Promoting Accuracy In The Use Of Confession Evidence: An Argument For Pretrial Reliability Assessments To Prevent Wrongful Convictions
Volume 85, No. 4, Summer 2013
By Richard A. Leo, Peter J. Neufeld, Steven A. Drizin, and Andrew E. Taslitz

On May 28, 1987, a Montgomery County, Pennsylvania jury convicted Bruce Godschalk, a twenty-three year-old landscaper, of two counts of forcible rape and two counts of burglary, sentencing him to twenty years in prison. Less than a year earlier, on July 13, 1986, Elizabeth Bednar had been raped in her bedroom by a stranger who entered her home through an open window at the Kingswood apartment complex in King of Prussia, Pennsylvania. Almost two months later, on September 7, 1986, Patricia Morrissey, a young single woman who lived in the same apartment complex, was also assaulted and raped in her bedroom. Based on the similarity of the descriptions provided by the victims, as well as the similar means of entry into the residences, the police concluded that the same person—whom newspapers dubbed “the mainline rapist”—had perpetrated both attacks. After a composite sketch was prepared and published in the newspapers and on television, the adopted sister of Bruce Godschalk called the police suggesting that the sketch resembled him. On January 5, 1987, Morrissey positively identified Godschalk as her rapist in a photo array, while Bednar told police that she did not get a good enough view of the rapist to make an identification.

One week later, Upper Merion Township Detectives Bruce Saville and Michael Karcewski interrogated Godschalk for approximately three hours. The interrogation was not recorded, but the formal confession that followed the interrogation was. According to the detectives’ sworn testimony, Godschalk had come to and remained at the police station on his own free will; the detectives had not detained him but had left the door open, and they had told him that he was free to leave. Moreover, Godschalk told them that he wanted to stay at the station and answer the detectives’ questions, and that when asked whether he wanted an attorney, Godschalk said no, insisting that he wanted to cooperate with the police. After Godschalk made his admissions, but before the detectives turned on the tape recorder, they solicitously read him his constitutional rights and he freely waived them. The detectives maintained that Godschalk had voluntarily admitted to the crimes with no pressure or coercion; indeed, they claimed, that Godschalk supplied them with nonpublic details of both crimes that only the true perpetrator knew.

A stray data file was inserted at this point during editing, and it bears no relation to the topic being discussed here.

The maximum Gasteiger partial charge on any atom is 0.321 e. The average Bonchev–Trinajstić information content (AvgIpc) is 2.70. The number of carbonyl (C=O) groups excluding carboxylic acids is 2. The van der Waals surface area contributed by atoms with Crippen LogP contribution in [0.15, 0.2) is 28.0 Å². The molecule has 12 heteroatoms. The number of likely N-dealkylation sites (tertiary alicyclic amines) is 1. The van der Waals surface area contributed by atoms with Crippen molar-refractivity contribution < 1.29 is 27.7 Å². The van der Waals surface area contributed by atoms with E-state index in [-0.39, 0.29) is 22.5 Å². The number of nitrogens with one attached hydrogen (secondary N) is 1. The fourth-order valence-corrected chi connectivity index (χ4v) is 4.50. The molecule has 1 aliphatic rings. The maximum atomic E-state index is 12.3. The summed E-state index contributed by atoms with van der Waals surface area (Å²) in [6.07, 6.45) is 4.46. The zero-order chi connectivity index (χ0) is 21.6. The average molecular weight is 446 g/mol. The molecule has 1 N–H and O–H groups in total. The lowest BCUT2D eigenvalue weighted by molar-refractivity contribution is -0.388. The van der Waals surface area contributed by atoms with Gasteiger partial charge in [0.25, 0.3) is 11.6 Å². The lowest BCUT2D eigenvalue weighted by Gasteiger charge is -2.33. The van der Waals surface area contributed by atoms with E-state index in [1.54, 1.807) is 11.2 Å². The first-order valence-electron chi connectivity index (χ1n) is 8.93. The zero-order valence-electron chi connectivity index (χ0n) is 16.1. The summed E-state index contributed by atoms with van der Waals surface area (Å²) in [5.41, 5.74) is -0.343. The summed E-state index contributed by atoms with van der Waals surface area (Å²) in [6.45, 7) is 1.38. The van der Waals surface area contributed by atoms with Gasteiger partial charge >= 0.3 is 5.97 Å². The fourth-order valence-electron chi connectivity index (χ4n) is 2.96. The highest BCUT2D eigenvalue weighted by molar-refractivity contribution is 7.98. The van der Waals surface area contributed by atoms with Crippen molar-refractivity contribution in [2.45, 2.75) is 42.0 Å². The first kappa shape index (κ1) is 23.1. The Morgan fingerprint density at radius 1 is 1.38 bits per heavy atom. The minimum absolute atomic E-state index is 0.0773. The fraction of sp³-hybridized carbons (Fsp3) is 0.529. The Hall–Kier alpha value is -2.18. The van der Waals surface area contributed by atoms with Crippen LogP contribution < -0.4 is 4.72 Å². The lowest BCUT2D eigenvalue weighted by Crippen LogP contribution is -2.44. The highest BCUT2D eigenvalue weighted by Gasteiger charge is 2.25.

Godschalk’s confessions to both crimes contained numerous nonpublic crime facts that almost certainly could not have been guessed by chance. For the sexual assault of Patricia Morrissey, Godschalk’s confession included the following nonpublic crime facts:

  • that the rapist had been outside the bedroom window watching the victim;
  • that the victim had been reading a magazine while she was lying in bed;
  • that there was a light next to victim’s bed, which was on, allowing the rapist to see in;
  • that the rapist had sex with the victim on the bed;
  • that the victim had been wearing underpants;
  • that the victim was on her stomach during intercourse;
  • that prior to having sex, the rapist removed the victim’s tampon and tossed it to her side;
  • that the victim was a brunette with a medium build;
  • that the rapist had been very gentle with the victim;
  • that the rapist left the apartment by going out the door;
  • that the rapist was chased off a patio by a man prior to the assault                                .

For the sexual assault of Elizabeth Bednar, Godschalk’s confession included the following nonpublic crime facts:

  • that the rapist watched the victim while she was in the rec room reading a book;
  • that the victim was wearing a robe;
  • that the rapist entered the apartment complex through a rec-room window;
  • that the rapist waited until the victim went upstairs before entering the townhouse;